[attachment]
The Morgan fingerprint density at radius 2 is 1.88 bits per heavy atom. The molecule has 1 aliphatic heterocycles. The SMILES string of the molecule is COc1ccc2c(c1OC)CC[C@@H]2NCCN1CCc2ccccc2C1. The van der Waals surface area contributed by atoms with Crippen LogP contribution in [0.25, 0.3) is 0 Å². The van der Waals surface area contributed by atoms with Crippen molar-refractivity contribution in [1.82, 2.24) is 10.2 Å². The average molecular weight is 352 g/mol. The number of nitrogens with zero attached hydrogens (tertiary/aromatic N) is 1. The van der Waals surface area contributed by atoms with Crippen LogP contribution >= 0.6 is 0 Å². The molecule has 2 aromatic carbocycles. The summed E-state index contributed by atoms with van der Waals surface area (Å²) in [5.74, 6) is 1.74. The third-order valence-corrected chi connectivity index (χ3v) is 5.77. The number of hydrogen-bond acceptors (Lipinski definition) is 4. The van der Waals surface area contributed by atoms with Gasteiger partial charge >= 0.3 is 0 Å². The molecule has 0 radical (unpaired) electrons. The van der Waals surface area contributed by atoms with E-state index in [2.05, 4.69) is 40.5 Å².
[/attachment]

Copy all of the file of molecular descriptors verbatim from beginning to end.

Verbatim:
The Morgan fingerprint density at radius 2 is 1.88 bits per heavy atom. The molecule has 1 aliphatic heterocycles. The SMILES string of the molecule is COc1ccc2c(c1OC)CC[C@@H]2NCCN1CCc2ccccc2C1. The van der Waals surface area contributed by atoms with Crippen LogP contribution in [0.25, 0.3) is 0 Å². The van der Waals surface area contributed by atoms with Crippen molar-refractivity contribution in [1.82, 2.24) is 10.2 Å². The average molecular weight is 352 g/mol. The number of nitrogens with zero attached hydrogens (tertiary/aromatic N) is 1. The van der Waals surface area contributed by atoms with Crippen LogP contribution >= 0.6 is 0 Å². The molecule has 2 aromatic carbocycles. The summed E-state index contributed by atoms with van der Waals surface area (Å²) in [5.74, 6) is 1.74. The third-order valence-corrected chi connectivity index (χ3v) is 5.77. The number of hydrogen-bond acceptors (Lipinski definition) is 4. The van der Waals surface area contributed by atoms with Gasteiger partial charge >= 0.3 is 0 Å². The molecule has 0 radical (unpaired) electrons. The van der Waals surface area contributed by atoms with E-state index in [2.05, 4.69) is 40.5 Å².